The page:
Author: Dilshad Marikar / Editors: Angela Hall, Damian Roland / Reviewer: Jolene Rosario, Raghaventhar manikandan / Code: ACCS LO 2, NepC1, NepC2, NepP2, SLO2, SLO5Published: 22/12/2020 / Reviewed: 07/03/2024


Acute Kidney Injury (AKI) is a sudden decline in kidney function. [1] AKI in children is associated with an increased risk of death and prolonged hospital stay, [2] and increased risk of chronic kidney disease. [3]

Recognition of children at risk in the paediatric emergency department can facilitate the early diagnosis of AKI and help reduce the risk of harm. [1]

This e-learning is based on guidance on AKI from the British Association of Paediatric Nephrology (BAPN) and the National Institute of Clinical Excellence (NICE).



Acute kidney injury (AKI) is defined as a sudden loss of kidney function, leading to a decrease in glomerular filtration rate (GFR). [1]

It is detected through [4]:

  • a decrease in urine output in most cases (< 0.5 ml/kg/hour for 8 hours or more)
  • blood testing – an increased serum creatinine (compared to baseline or reference range)


Despite its wide use, serum creatinine is a poor marker for AKI; it varies with age, weight and sex. It is also a late and insensitive marker for AKI – levels only rise significantly when 25-50% of renal function is lost. [1] There is also a lack of consensus on definition of AKI, with over 30 definitions in the literature. The definition used by the NHS England AKI algorithm described below is based on the Kidney Disease Improving Global Outcomes (KDIGO) classification. [1]

NHS England AKI Algorithm [5]

Standardisation of AKI definition

NHS England has agreed a national algorithm to standardise the definition of AKI, and has recommended that this algorithm is automatically calculated by hospital laboratory systems:

  • Serum creatinine is used to create an ‘early warning’ AKI score for severity of AKI (table 1). This score is calculated by comparing the measured creatinine to previous results if available or to a reference upper limit for the child’s age (table 2).

An AKI score should be automatically calculated, and available alongside the creatinine result (table 1)

Stage 1 AKI is often unrecognised and may be the first sign of dehydration or intrinsic renal disease – early detection can reduce progression and harm.

Table 1: Acute Kidney Injury (AKI) Warning Score, based on the NHS England AKI algorithm

AKI Stage Measurement
Stage 1 Measured creatinine is more than 1.5 to 2 times either previous baseline creatinine result or upper reference creatinine limit for age.
Stage 2 Measured creatinine is more than 2 to 3 times either previous baseline creatinine result or upper reference creatinine limit for age.
Stage 3 Measured creatinine is more than 3 times either previous baseline creatinine result or upper reference creatinine limit for age.

Table 2: Paediatric reference ranges for creatinine (Source: UK Paediatric Laboratory Medicine Network)

Age Group Male (Creatinine mol/l) Female (Creatinine mol/l)
Lower Limit Upper Limit Lower Limit Upper Limit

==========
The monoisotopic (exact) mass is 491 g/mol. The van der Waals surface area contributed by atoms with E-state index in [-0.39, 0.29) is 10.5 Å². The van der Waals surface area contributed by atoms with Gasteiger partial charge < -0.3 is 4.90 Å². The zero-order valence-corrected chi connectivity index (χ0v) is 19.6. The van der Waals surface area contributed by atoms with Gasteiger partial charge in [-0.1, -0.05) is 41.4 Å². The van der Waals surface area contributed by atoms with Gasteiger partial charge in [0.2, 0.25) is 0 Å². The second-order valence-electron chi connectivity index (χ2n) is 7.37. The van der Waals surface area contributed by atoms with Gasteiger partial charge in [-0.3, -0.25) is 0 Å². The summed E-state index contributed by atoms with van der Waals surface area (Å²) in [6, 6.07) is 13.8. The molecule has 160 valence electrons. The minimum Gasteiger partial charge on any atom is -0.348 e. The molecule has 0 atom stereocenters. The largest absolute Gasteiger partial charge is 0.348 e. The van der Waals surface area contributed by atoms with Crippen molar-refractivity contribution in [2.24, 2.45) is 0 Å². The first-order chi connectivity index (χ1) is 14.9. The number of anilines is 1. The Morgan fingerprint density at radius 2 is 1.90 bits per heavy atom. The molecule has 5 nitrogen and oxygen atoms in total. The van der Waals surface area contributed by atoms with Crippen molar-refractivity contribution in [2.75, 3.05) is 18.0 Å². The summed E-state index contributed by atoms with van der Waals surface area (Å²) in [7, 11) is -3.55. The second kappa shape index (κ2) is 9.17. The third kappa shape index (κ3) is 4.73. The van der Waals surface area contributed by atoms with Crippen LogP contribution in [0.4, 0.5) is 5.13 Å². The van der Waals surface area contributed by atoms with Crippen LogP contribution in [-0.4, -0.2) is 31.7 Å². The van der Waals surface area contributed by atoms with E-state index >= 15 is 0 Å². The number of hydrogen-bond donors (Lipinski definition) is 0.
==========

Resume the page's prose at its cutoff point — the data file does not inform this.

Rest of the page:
0 – <14days 27 81 27 81
14d – <1yr 14 34 14 34
1 – <3yr 15 31 15 31
3 – <5yr 23 37 23 37
5 – <7yr 25 42 25 42
7 – <9yr 30 48 30 48
9 – <11yr 28 57 28 57
11yr 36 64 36 64
12yr 36 67 36 67
13yr 38 76 38 74
14yr 40 83 43 75
15yr 47 98 44 79
16yr 54 99 48 81
>16 yr Adult Range Adult Range
59 104 45 84


A large US epidemiological study of hospitalised children [2] reported:

  • A Paediatric AKI incidence rate of 3.9 cases per 1000 admissions.
  • Children with AKI had a significantly higher absolute mortality rate (15.9%) compared to children without AKI (0.6%).
  • Mortality increased in children with AKI who were under 1 month of age (31.3% v 10.1%), required paediatric intensive care (32.8% v 9.4%), or required dialysis (27.1% v 14.2%).

The same study reported the following factors associated with Paediatric AKI:

  • Shock
  • Sepsis
  • Intubation/Mechanical Ventilation
  • Extracorporeal Support
  • Circulatory Disease
  • Cardiac congenital abnormalities


The aetiology of acute kidney injury in children has been traditionally divided into pre-renal, intrinstic/renal and post renal causes. The majority of these cases of AKI will be pre-renal due to hypovolaemia (e.g. gastroenteritis) that can be corrected with adequate fluid replacement. [6]

A Norwegian study of AKI in children managed at tertiary centres identified the most common aetiologies [7]:

Pre-renal (hypoperfusion)

  • Dehydration/hypovolaemia (e.g. gastroenteritis)
  • Sepsis
  • cardiac disease

Renal causes

  • Nephritic Syndrome
  • Haemolytic Uraemic Syndrome
  • Drugs related

Post renal causes

  • Congenital anomalies of the kidney and urinary tract.

History Taking – Risk Stratification

In assessing children with acute illness or a history of decreased urine output, you must assess whether they are at increased risk of AKI. Guidelines from the British Association of Paediatric Nephrologists (BAPN) identify two groups who are at increased risk of AKI:

  • Children with pre-existing diseases or risk factors – high risk groups (table 1)
  • Children presenting with acute high-risk scenarios (table 2)

Children in high-risk groups OR high-risk scenarios are at risk of AKI and should have a serum creatinine according to BAPN guidelines.

Table 1: High risk groups for Paediatric AKI

High risk groups Examples